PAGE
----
Drivers with HH could scan to the blind side using only eye movements, or a combination of eye and head movements, especially when scanning far into the blind hemifield. However, in a small driving simulator study, head scans of HH drivers (n = 2) were relatively infrequent. 13 It might be expected that, on average, scan amplitudes to the blind side would be larger than those of normally-sighted observers. However, there is no guidance from peripheral vision as to when to scan or how far to scan. With the exception of one study that used observer-based ratings of scanning from video footage, 23 there is little data on eye and head scanning of people with HH in real world driving. However, recent simulator studies of people with HH suggest that fixation distributions and scan amplitudes were either similar to, or smaller than, those of normally-sighted participants in various attention-demanding virtual mobility tasks. 13,24 -26 Similar results have also been reported for patients with moderate-to-severe peripheral field loss from retinitis pigmentosa in a naturalistic walking task. 27,28  
Other factors also need to be considered when accounting for the differences in the responses to the stationary and approaching pedestrians. Firstly, the perceived collision risk may have been different; however, we suggest that this was unlikely to affect responses as participants were instructed to press the horn button as soon as a pedestrian was detected. They were not required to make an evaluation of the risk associated with the situation or to discriminate between pedestrians that were potential collisions and those that were not. Secondly, in the seeing hemifield, approaching pedestrians might have been easier to detect than stationary pedestrians, because a moving object segregates from the background during simulated self-motion 29,30 and/or biological motion increases the feature salience of animations. 31 Indeed, reaction times were slightly, but significantly, shorter (by 0.08 seconds) for the approaching than the stationary pedestrians at the small eccentricity in the seeing hemifield. However, there was no difference in reaction times for seeing-side pedestrians in the two paradigms at the large eccentricity. It is unlikely that motion segregation or biological motion would have increased the salience of approaching relative to stationary pedestrians appearing in the blind hemifield as there was no peripheral vision on that side. 
A control group of normally-sighted participants was not included in this study as our primary aim was to compare detection of blind-side pedestrians in the stationary and approaching paradigms for a cohort of drivers with HH. Nevertheless, an important question is the extent to which seeing-side detection performance of HH drivers differs from that of normally-sighted drivers. In this study, the HH drivers had seeing-side miss rates and reaction times that were, on average, either similar to or slightly worse than that of normally-sighted participants for the stationary 3 and approaching 14 paradigms in prior studies conducted in our labs. 
Several recent studies have evaluated detection performance of people with HH in virtual mobility-related tasks. 3,12,13,24 However, only limited comparisons can be drawn as the experimental paradigms were very different. Nevertheless, the general trends in the data are similar to those found in the current study, with greater numbers of collisions or failed detections on the blind than the seeing side, and seeing-side performance that was similar to or slightly worse than that of controls. The relationship between detection performance in virtual mobility tasks and real world situations has not been established for the current study or any other simulator study. 3,12,13,24 However, there is evidence that some drivers with HH do demonstrate detection deficits in real world driving. In an on-road study, conducted on busy city-center streets with many opportunities for potential hazards to appear, approximately 60% of interventions by the driving examiner were for failures to notice other traffic and pedestrians. 5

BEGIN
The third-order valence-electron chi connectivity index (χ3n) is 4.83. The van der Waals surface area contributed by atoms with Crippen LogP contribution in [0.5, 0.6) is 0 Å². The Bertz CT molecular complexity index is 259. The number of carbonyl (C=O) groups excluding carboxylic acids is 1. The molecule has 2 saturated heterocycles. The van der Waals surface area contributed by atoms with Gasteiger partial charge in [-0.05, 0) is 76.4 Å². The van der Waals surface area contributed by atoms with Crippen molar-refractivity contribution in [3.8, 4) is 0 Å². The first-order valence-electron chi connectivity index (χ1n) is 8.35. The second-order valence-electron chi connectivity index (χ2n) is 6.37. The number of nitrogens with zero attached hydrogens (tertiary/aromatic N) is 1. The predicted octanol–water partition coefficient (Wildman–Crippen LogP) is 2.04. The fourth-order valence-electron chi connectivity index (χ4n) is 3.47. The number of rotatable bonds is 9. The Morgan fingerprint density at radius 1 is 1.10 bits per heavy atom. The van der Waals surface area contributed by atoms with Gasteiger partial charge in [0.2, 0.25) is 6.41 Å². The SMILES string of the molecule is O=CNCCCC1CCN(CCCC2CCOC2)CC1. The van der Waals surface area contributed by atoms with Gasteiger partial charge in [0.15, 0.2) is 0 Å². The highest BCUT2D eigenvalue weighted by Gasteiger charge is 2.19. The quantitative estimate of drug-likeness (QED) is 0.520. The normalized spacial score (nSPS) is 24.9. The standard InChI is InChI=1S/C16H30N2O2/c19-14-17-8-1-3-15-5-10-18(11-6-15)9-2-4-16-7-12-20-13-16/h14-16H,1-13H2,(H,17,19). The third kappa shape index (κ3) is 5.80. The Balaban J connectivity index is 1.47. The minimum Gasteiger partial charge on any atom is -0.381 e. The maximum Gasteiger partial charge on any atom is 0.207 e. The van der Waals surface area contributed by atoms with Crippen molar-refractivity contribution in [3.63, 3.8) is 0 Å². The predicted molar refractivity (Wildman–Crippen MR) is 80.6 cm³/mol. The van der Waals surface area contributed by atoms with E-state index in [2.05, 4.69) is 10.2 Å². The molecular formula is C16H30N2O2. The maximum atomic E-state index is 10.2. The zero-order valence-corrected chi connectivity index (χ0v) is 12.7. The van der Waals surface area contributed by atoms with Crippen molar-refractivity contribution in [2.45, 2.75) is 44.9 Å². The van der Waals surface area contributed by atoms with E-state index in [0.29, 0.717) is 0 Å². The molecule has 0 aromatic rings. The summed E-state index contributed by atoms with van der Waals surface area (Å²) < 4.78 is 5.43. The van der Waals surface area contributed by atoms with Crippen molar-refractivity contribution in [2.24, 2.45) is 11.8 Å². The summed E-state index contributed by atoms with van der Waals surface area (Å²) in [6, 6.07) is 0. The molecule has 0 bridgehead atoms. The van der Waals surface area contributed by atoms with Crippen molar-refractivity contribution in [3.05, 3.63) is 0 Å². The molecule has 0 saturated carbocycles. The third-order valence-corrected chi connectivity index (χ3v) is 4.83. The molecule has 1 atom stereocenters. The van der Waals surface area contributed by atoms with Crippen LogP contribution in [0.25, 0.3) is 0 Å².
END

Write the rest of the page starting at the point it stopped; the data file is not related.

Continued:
In agreement with prior simulator studies, 3,8,12 participants in this study demonstrated widely differing abilities to compensate for their hemifield loss with miss rates ranging from 0 to 100%. Yet they all had very similar levels of visual field loss and were screened to exclude significant neglect or cognitive decline. This study was not designed to evaluate predictors of detection performance; nevertheless, we did include a secondary analysis of factors that might affect blind-side detection performance (see Supplementary Material). Age was the best predictor of blind-side miss rates, but accounted for only 20% of the variance. Older age has also been associated with poorer performance in prior studies involving attention-demanding detection and collision avoidance virtual mobility tasks, 3,9,12 and with more pronounced visual exploration impairment. 32  
In summary, we replicated the findings for the stationary pedestrian detection paradigm reported in the first study in this series 3 (see Supplementary Material), doubling the number of subjects. We also extended our evaluation to a more realistic task with approaching pedestrian figures that walked or ran with biological motion and represented potential collision hazards. However, even using this more realistic paradigm, the majority of participants still had blind-side detection deficits (missed detections or delayed responses) that could potentially result in a collision in real world driving. Our findings emphasize the need to consider blind-side detection performance when assessing fitness to drive of patients with HH and to provide individualized evaluations. A standardized test in a driving simulator including detection of potential approaching hazards may be a useful adjunct or precursor to a road test, providing controlled, repeatable conditions with many opportunities to evaluate blind- and seeing-side detection performance.